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“A patient advocate, I use knowledge and experience to help patients manage medical bills, reduce costs and save $. ”
I am a healthcare industry expert with over two decades of medical billing management experience and vast experience with the intricacies of navigating all types of payment claim issues. It was in direct response to what I saw as a lack of resources for patients to effectively anticipate and manage medical expenses that I created ADVIMED, my Patient Advocacy company.
Now working on the side of patients, I assist them with resolving the many issues they may face with medical providers and insurers. My services include: patient advocacy, bill auditing, fee negotiations, medical account management, research & education and mediation. I also lead family conferences to establish a course of action and ensure all parties are on board.
Applying my insider knowledge, familiarity with all aspects of the healthcare industry, creativity and skills as a certified mediator, I present options, advise on strategy and find solutions. I foster collaboration and encourage dialogue to bring about successful resolutions. I bring patients the assurance that a bill is truly owed or a claim correctly processed, while safeguarding their rights.
I have written a guide to free resources, assistance, and support for cancer patients. In it, I present practical advice, cost-saving tips, and valuable information to help them locate resources in many forms.
I lecture at local Cancer Support Community Centers on various ways to save money and effectively resolve financial, insurance or billing issues.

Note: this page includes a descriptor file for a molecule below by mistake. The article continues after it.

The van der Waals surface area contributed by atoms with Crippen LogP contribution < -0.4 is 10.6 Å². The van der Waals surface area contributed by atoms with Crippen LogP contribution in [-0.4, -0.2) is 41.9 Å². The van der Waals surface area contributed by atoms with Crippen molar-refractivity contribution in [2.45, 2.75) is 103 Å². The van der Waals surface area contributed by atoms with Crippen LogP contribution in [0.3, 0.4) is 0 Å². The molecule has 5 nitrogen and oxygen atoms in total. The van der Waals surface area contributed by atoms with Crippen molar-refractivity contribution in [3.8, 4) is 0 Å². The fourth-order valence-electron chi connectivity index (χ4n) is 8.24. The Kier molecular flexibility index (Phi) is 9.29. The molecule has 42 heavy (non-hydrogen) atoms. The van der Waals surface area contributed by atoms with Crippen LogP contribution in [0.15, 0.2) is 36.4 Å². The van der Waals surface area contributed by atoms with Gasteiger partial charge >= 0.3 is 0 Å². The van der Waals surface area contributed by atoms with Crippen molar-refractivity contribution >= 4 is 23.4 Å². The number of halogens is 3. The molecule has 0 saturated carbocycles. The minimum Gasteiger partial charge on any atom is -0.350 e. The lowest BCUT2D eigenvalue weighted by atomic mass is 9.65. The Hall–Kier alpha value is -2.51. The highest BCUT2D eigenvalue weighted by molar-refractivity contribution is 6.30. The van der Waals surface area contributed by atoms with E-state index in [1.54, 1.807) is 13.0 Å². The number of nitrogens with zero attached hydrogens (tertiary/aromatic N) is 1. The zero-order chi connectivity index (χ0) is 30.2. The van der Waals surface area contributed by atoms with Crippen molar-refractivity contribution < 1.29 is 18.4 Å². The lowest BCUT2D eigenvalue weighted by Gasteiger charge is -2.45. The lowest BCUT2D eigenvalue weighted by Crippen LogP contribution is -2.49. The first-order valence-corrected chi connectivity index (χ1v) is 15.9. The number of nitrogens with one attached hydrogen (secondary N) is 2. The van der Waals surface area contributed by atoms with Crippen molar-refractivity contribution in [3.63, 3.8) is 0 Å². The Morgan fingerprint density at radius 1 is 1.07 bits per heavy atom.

Read my weekly blog: " Patient Advocacy: Healthcare on your Side" for practical solutions, relevant information, useful news and insider tips on getting the best out of the healthcare industry. I strongly believe in educating and encouraging patients to become more active, and better informed participants in their care.
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Whether it is covered is irrelevant. A covered benefit does not mean it is payable for everyone, under
Whether it is covered is irrelevant. A covered benefit does not mean it is payable for everyone, under any circumstance.The important question is was any authorization requested?
A surgery, especially if elective, usually requires a pre-authorization from your insurance.
That is the surgeon's job to obtain. Appealing the insurance company is within your rights, however your chances of success depend on your policy and wording on your insurance Explanation of Benefit.
If your policy states an authorization was required but not obtained, you are likely out of luck. Again, depending on the surgeon's "mistake", you may be able to appeal and ask for a retro-authorization.
If the denial is: "elective" or "experimental" procedure, and an authorization was not required, then you have great chances of obtaining a reversal. What you need is to establish the "medical necessity' for the procedure, including previous less radical but unsuccessful treatments, list medications that did not work or that provoke side effects, physical therapy or any other modalities which were not helpful. Any MRI report or medical report from a specialist, determining that the only and last treatment option was this surgery, should be included. Your surgeon should provide you with this documentation, and file an appeal as well.
If your appeal is denied, and depending on the state you reside in, you may be able to file a complaint or ask for an independent review through the insurance commissioner's office. Check your policy too for steps to file a second degree appeal.